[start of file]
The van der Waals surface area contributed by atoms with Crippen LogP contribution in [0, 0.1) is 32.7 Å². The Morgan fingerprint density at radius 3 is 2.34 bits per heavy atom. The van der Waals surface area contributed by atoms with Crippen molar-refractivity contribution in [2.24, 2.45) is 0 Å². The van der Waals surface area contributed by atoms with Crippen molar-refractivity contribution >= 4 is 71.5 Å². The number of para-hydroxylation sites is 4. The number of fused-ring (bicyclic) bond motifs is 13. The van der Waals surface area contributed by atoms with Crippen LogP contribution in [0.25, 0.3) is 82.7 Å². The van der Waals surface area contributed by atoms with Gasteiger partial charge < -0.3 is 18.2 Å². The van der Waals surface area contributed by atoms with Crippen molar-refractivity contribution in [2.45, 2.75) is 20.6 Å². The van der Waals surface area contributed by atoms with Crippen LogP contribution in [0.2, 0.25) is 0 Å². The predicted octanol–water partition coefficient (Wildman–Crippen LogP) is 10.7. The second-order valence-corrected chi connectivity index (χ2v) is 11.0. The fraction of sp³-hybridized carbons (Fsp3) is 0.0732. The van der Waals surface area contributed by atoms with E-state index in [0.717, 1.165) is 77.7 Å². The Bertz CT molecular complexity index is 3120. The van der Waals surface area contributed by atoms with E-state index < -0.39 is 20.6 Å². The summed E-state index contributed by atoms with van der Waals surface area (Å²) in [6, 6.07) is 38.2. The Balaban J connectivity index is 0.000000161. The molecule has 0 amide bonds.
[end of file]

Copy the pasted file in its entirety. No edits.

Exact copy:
The van der Waals surface area contributed by atoms with Crippen LogP contribution in [0, 0.1) is 32.7 Å². The Morgan fingerprint density at radius 3 is 2.34 bits per heavy atom. The van der Waals surface area contributed by atoms with Crippen molar-refractivity contribution in [2.24, 2.45) is 0 Å². The van der Waals surface area contributed by atoms with Crippen molar-refractivity contribution >= 4 is 71.5 Å². The number of para-hydroxylation sites is 4. The number of fused-ring (bicyclic) bond motifs is 13. The van der Waals surface area contributed by atoms with Crippen LogP contribution in [0.25, 0.3) is 82.7 Å². The van der Waals surface area contributed by atoms with Gasteiger partial charge < -0.3 is 18.2 Å². The van der Waals surface area contributed by atoms with Crippen molar-refractivity contribution in [2.45, 2.75) is 20.6 Å². The van der Waals surface area contributed by atoms with Crippen LogP contribution in [0.2, 0.25) is 0 Å². The predicted octanol–water partition coefficient (Wildman–Crippen LogP) is 10.7. The second-order valence-corrected chi connectivity index (χ2v) is 11.0. The fraction of sp³-hybridized carbons (Fsp3) is 0.0732. The van der Waals surface area contributed by atoms with E-state index in [0.717, 1.165) is 77.7 Å². The Bertz CT molecular complexity index is 3120. The van der Waals surface area contributed by atoms with E-state index < -0.39 is 20.6 Å². The summed E-state index contributed by atoms with van der Waals surface area (Å²) in [6, 6.07) is 38.2. The Balaban J connectivity index is 0.000000161. The molecule has 0 amide bonds.